It seems very likely that the same approach, and much or all of the same code, can be used for building binary security updates to other BSD operating systems. There would, almost certainly, be a different set of patches necessary to remove spurious variabilities; but it would be very surprising if those necessary patches could not easily be found.
On the other hand, for various reasons it seems unlikely that this same approach could be applied to software from the FreeBSD ports tree. First, while pre-built packages are available, most people build ports from source; as noted earlier, this makes it impossible to provide updates. Second, there is no ``security branch'' for the ports tree; consequently, updating from one version to another is quite likely to involve adding or removing files, which is beyond the scope of this system. Third, the large number of ports, the time necessary for building them, and the (quite common) cases where some ports cannot be successfully built would all contribute to making such an attempt a logistical nightmare. We note, in any case, that portupgrade already makes the updating of ports quite simple.
On the other hand, this tool is ideally suited to self-contained ``toasters''. Providing that a vendor can construct an automated mechanism for building all installed software (operating system and software), binary updates can be built and distributed in exactly the same manner as for an operating system alone.
One possible future modification would be to keep a `clean' copy of configuration files, and use mergemaster(8) to merge any changes if the configuration files were changed (in the same manner as when recompiling the entire world). This would not be automated - merging any changes would require the intervention of the system administrator - but it would at least be a step in the right direction.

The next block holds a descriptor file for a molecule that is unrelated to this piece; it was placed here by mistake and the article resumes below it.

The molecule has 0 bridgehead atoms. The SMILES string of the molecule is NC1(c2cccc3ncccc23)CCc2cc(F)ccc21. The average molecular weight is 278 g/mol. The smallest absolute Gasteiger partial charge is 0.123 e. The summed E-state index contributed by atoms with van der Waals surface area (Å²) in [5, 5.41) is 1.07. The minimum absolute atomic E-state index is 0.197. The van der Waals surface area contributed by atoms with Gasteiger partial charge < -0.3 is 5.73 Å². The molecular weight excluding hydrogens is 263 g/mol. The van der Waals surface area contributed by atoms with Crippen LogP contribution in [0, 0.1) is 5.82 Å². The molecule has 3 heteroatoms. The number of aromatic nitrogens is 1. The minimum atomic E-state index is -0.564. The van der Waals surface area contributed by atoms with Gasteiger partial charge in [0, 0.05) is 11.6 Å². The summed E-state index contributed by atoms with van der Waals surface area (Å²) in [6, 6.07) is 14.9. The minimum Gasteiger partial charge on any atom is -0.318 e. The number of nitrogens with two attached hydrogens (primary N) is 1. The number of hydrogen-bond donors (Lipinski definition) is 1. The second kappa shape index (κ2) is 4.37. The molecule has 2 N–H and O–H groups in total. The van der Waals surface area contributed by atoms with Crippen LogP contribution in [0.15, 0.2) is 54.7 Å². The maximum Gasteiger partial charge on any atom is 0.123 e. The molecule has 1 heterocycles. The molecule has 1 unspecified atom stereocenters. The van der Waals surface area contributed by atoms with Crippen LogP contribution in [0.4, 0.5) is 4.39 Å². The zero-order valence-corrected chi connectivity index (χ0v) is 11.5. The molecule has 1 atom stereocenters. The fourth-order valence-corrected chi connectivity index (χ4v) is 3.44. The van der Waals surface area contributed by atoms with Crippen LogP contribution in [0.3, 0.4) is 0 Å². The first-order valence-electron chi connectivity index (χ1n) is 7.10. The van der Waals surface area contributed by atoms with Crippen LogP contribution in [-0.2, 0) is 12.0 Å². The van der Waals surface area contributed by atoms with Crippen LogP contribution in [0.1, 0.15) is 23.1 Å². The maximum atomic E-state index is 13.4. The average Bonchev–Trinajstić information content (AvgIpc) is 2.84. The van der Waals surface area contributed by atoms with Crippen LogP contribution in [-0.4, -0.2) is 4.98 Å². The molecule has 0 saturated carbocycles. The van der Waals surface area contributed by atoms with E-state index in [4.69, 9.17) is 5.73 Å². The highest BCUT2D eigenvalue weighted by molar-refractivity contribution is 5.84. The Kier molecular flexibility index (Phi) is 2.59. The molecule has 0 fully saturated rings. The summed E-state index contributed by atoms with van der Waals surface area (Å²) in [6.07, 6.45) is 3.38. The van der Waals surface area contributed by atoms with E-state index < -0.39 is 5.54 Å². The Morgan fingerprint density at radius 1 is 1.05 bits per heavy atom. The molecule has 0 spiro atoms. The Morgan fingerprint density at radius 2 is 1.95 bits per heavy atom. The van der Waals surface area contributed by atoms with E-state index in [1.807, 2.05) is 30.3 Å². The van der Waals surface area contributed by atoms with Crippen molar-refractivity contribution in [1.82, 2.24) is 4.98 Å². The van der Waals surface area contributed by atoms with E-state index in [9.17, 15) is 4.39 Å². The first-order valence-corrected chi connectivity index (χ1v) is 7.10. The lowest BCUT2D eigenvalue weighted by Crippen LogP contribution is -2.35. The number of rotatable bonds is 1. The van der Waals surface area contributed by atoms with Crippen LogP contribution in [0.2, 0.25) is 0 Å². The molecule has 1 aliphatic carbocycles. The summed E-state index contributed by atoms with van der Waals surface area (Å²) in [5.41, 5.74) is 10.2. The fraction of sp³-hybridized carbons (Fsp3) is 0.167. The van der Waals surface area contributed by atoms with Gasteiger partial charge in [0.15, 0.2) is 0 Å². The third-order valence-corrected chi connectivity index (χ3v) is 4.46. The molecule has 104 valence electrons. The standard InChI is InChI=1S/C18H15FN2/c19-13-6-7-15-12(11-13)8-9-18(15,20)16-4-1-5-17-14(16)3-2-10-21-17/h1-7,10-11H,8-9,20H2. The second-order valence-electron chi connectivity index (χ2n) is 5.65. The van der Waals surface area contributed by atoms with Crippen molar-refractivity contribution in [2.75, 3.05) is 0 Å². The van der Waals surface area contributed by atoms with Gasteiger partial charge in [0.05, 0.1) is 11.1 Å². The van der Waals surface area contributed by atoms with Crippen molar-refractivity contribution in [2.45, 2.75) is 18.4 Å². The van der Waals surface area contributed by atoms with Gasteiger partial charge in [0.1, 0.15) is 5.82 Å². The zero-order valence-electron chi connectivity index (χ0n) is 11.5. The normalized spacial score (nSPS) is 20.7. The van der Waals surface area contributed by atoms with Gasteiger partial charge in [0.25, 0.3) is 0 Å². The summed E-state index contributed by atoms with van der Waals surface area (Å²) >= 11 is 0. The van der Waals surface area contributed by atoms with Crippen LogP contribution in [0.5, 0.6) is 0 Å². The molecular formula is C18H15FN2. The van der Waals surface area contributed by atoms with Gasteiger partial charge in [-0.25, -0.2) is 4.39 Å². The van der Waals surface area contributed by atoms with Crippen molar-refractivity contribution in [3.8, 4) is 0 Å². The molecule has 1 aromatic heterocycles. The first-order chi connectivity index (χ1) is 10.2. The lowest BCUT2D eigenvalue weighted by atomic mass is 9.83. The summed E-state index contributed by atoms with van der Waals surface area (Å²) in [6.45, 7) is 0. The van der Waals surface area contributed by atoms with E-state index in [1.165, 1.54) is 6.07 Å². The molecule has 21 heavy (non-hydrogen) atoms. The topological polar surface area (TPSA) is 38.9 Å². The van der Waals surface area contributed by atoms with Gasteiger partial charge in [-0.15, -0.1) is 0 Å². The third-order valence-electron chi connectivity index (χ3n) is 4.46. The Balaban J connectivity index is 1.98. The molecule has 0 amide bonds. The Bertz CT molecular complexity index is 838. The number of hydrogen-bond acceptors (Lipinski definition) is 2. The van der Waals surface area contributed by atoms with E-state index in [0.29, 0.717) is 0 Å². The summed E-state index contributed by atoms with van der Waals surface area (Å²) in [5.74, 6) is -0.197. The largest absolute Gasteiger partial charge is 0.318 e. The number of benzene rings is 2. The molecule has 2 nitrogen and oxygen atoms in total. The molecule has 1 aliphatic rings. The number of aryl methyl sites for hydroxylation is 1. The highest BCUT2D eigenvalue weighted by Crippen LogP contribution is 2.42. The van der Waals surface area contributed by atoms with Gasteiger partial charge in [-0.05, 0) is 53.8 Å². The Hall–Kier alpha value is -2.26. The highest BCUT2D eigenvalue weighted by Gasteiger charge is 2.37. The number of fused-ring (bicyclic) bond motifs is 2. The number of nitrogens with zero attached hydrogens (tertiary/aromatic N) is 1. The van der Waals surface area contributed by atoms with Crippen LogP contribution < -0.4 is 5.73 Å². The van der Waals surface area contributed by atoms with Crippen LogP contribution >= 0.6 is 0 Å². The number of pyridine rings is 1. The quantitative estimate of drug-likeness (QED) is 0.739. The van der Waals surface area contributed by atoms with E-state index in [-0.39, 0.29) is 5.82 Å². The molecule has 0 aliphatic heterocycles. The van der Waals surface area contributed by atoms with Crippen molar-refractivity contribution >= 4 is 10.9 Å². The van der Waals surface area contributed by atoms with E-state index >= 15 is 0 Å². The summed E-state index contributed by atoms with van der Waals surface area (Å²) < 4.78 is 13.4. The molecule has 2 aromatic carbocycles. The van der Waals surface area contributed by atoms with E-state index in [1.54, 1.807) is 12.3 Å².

The most interesting possibility, however, is for having several machines build updates and cross-sign. This would be far from trivial, since each machine would (due to the build stamps) produce different updates (the same files would be modified, but the new values would be different). However, it should be possible for each machine to fetch the updates built by each of the others and remove the build stamps before comparing; in this manner, they could each verify that each others' builds were identical up to (security-irrelevant) build stamps. Client machines could then be configured with a list of trusted keys, and could require that a certain quorum had signed a set of updates before installing. Since, at present, compromising the security of the single machine which is building the updates would allow an attacker to issue trojaned ``updates'' to a large number of machines, distributing the building process would certainly be advantageous.
Ideally, one would hope that some day the convoluted methods used here will be unnecessary. Software installed from the ports tree, and some other operating systems, have the advantage of being completely packagized; this makes it easy to install or remove specific packages, and consequently makes it trivial to update everything on the system. If FreeBSD were split into such independent packages, a wide range of problems would be simplified; however, performing such a task would most likely require reworking the entire build system, and it seems likely that development will never stop for long enough to make such an effort possible, even if someone could be found with the necessary capability and time to perform such a task.
The author would like to thank Chad David and Terry Lambert for their assistance in explaining the FreeBSD build process; Nathan Sidwell for his assistance with gcc; and Graham Percival for replacing a dead hard drive, repairing a broken filesystem on a working hard drive, and otherwise helping to maintain the author's FreeBSD box while he was 4700 miles away.
The author would also like to acknowledge support from the Commonwealth Scholarship Commission, which is funding his studies at Oxford University.
The client (update installing) and server (update building) code is available under an open source license from
The client code is also available in the FreeBSD ports tree.